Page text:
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Manteca wants to avoid making downtown traffic worse when ACE starts rolling in 2023

City Manager Tim Ogden doesn’t want the start of downtown Altamont Corridor Express passenger service in 2023 to trigger massive traffic snarls on South Main Street by blocking the crossing when trains stop to load and unload passengers.

It is why city staff will be working with ACE representatives to see if the passenger loading platforms can be placed far enough away from the Main Street crossing to avoid it from being blocked or the arms to be down.

Initial service calls for four trains in the morning heading toward San Jose and four in the afternoon returning from San Jose. Typically the ACE trains stop for loading and unloading for five minutes. Given that Main Street is Manteca’s heaviest traveled north-south corridor and that ACE would be increasing the number of trains passing through the crossing by eight weekdays in addition to projected increases in Union Pacific traffic, Ogden said it is a city priority to keep traffic from being disrupted on Main Street as much as possible.

The passenger platform will be built by ACE. Ticket sales could be by machine at the platform or inside the station as originally was discussed when the transit center was being designed more than 12 years ago. The advent of apps and other technology has made a point of sale at transit stations less critical although they are still essential.

Equally critical for the city to address is providing parking for what is projected to be 1,500 passengers boarding at the downtown Manteca station once service starts. The current parking at the transit center will handle just over 100 vehicles.

While some riders are expected to arrive by bus, bicycle via the Tidewater, walk, of be dropped off the bulk are anticipated to drive.

The city has been looking at available land that they are seeking to buy and then be reimbursed by ACE to create additional parking. The property being considered is on the south side of Moffat between the Moffat Community Center/Manteca Veterans Center parking lot and the transit station parking lot. It includes a house, a former recycling yard, and a parcel where a gas station once stood.

Ogden noted there may be contamination issues with the former gas station site.

The old Manteca Bean Co. site on the northwest corner of Grant Street and Moffat is also being looked at. Ogden said that site could possibly be used to build a parking structure.

Using existing city property on the south side of the tracks is cost prohibitive due to a pedestrian bridge needed to cross the railroad tracks that would require elevators to meet American with Disabilities Act requirements.

Given the fact vehicles will be parked for more than eight hours at a time, Manteca may have to explore timed vehicle parking along Moffat and other nearby downtown streets as well as going to a residential permit parking system in a nearby neighborhood as other cities have done near train stations were vehicles are left for 8 to 12 hours.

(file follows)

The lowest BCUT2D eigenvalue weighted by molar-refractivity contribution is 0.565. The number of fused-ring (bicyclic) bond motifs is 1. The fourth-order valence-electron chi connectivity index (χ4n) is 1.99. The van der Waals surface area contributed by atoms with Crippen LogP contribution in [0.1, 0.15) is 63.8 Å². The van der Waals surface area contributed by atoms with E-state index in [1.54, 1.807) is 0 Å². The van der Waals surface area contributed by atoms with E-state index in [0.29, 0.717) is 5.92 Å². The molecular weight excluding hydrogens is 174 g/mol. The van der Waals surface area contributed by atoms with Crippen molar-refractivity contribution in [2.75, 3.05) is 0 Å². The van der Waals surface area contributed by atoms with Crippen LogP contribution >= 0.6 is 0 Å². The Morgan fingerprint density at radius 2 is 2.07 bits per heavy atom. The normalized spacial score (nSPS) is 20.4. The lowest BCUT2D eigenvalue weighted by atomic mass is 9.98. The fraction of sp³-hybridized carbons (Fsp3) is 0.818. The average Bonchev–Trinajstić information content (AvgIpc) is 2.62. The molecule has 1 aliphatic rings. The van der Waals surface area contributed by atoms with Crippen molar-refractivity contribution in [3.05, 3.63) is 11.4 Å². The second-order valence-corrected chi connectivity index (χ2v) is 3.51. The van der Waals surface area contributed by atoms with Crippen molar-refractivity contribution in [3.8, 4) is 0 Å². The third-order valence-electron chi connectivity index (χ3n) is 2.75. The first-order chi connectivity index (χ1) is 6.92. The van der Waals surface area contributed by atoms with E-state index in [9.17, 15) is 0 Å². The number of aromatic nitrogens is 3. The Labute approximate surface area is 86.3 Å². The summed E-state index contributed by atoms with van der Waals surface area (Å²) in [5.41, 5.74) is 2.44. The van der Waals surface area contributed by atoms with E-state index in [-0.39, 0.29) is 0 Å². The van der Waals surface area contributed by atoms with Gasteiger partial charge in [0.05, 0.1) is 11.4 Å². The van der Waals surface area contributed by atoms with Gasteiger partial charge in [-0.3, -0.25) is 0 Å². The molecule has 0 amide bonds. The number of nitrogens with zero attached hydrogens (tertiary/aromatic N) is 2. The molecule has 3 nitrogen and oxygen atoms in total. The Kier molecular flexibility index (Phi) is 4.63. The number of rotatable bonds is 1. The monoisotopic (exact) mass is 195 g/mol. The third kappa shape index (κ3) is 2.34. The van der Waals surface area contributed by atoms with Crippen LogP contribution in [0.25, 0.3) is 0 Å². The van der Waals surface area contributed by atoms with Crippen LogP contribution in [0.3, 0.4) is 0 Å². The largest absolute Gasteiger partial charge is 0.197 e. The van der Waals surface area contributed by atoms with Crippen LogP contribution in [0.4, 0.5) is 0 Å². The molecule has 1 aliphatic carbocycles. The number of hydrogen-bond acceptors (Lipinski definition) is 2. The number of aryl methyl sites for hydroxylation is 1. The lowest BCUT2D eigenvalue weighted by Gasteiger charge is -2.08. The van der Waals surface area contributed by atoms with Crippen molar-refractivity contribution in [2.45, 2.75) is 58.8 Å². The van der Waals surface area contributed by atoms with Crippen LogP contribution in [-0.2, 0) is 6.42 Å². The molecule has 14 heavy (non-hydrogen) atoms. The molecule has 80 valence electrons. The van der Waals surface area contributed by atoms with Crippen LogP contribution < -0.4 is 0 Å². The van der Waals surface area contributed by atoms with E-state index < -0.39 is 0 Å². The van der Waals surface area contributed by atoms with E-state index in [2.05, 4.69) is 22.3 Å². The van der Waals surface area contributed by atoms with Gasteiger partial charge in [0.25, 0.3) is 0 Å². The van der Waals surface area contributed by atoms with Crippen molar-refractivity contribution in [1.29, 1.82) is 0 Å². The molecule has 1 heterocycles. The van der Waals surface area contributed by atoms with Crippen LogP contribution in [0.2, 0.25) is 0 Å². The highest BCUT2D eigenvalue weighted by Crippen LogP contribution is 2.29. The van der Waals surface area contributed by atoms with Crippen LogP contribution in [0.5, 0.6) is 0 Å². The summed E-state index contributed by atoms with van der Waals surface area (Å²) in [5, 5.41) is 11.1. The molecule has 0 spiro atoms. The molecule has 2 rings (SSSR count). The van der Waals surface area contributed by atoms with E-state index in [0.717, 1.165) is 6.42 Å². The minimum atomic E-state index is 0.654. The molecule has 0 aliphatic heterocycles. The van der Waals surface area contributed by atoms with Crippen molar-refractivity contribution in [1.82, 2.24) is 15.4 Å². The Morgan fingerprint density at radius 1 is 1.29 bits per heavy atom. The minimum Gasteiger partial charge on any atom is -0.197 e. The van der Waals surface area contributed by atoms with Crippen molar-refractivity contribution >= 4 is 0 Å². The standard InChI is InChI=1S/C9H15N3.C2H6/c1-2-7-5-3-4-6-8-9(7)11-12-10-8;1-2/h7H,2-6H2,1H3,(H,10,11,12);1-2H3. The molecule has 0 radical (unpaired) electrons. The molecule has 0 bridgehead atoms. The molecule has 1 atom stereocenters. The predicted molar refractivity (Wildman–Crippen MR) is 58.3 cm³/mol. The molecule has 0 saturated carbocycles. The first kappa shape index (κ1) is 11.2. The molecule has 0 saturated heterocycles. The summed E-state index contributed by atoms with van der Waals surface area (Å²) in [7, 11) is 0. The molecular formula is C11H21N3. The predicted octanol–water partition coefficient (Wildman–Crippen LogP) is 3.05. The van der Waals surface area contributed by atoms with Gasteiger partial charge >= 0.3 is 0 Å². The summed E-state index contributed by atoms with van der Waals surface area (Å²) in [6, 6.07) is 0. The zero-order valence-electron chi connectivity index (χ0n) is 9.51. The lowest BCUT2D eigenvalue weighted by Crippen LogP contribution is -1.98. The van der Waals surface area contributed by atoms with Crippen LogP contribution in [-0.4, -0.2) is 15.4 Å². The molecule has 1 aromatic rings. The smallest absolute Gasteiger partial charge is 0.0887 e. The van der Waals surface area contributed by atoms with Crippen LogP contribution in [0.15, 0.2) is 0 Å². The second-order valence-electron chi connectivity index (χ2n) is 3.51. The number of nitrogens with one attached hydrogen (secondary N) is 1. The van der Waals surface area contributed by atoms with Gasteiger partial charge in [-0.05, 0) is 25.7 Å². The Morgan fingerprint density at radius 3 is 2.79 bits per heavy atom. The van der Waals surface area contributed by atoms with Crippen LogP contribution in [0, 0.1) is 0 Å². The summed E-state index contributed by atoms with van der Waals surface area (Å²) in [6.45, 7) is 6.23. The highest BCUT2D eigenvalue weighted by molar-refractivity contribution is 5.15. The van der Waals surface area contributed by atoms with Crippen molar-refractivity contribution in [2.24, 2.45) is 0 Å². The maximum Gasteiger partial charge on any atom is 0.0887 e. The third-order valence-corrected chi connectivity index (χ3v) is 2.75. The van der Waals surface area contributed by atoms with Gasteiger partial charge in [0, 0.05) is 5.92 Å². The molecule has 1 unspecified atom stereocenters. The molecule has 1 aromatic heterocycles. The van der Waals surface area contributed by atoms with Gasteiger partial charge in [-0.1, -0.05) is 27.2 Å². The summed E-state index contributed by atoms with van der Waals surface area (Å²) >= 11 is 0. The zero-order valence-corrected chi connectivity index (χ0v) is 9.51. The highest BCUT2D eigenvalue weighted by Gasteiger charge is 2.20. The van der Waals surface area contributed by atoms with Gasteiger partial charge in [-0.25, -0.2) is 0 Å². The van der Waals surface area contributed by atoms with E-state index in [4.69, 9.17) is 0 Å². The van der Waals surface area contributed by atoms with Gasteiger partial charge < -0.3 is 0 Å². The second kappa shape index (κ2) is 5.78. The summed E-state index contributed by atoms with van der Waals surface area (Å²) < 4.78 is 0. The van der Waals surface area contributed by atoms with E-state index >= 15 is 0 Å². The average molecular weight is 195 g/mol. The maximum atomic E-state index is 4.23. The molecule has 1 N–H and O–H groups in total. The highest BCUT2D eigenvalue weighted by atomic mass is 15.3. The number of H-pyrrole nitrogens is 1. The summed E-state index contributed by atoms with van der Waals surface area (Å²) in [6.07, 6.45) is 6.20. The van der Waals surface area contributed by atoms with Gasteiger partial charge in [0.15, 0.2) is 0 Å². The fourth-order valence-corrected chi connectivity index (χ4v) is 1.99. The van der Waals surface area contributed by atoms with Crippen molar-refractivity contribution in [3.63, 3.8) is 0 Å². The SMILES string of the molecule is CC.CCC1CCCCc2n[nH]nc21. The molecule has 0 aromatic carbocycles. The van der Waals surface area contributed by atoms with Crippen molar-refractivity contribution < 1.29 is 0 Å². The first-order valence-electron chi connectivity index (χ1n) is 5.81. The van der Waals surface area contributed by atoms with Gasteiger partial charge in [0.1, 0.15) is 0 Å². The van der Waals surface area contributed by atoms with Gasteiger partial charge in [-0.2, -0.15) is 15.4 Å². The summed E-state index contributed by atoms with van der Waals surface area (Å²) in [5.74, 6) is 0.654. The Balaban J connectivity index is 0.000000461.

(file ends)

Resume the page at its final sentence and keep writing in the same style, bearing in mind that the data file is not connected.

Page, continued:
Overall, the biggest impacts involving extending ACE service 24 miles to Ceres will be in Manteca. Not only does Manteca have the only at-grade crossings along the extension being financed as part of the deal that approved the 12 cent a gallon state gas tax hike, but Manteca also has 10 at-grade crossings.

The extension will double the Union Pacific tracks between Lathrop and Ceres. Manteca is also the only city where housing and/or commercial on both sides of the track. The impacted area runs from Main Street to Airport Way.

Initially eight more trains will pass through Manteca on week days — four in the morning and four in the late afternoon/evening. In addition Union Pacific has indicated it expects to run additional trains on its mainline in the coming years as well.

ACE trains run by having the engine pull them from in one direction and pushing them in the other means passenger train traffic when the line is doubled tracked through Manteca to Ceres will remain on one line.

Double tracking could have at least one positive impact on Manteca traffic during periods when ACE trains aren’t running and UP’s freight trains are the only rail traffic passing through Manteca. The backup of traffic at the Industrial Park Drive/Spreckels Avenue crossing will be greatly reduced. The crossing at Industrial Park/Spreckels is already double tracked thanks to a siding that starts north of Austin Road and ends before it reaches Main Street. The siding allows UP to take trains over the main line when rail traffic conflicts with trains heading in the opposite directions. When that occurs the Industrial Park/Spreckels crossing is blocked typically for a minimum of 15 minutes.

Given that UP might still need a siding when ACE trains are running due to freight traffic conflicts it is not clear whether a replacement siding will be built to run three tracks through part of Manteca and across Industrial Park/Spreckels or whether a new siding would be built away from developed areas where there are no at-grade crossings.

The most problematic safety concern for Manteca will likely center around pedestrians that may ignore downed crossing arms after a train passes on one track without noticing a train approaching using the second track. Such deaths have occurred in areas that have double tracked.

It isn’t unusual for at last two pedestrians to die in Manteca in a given year along the railroad tracks. Some have been classified as suicides and have involved people lying down on the tracks or literally walking into or in front of trains. Such deaths are common in the Bay Area and Los Angeles Basin where pedestrians are often distracted by having earplugs in listening to tunes.


To contact Dennis Wyatt, email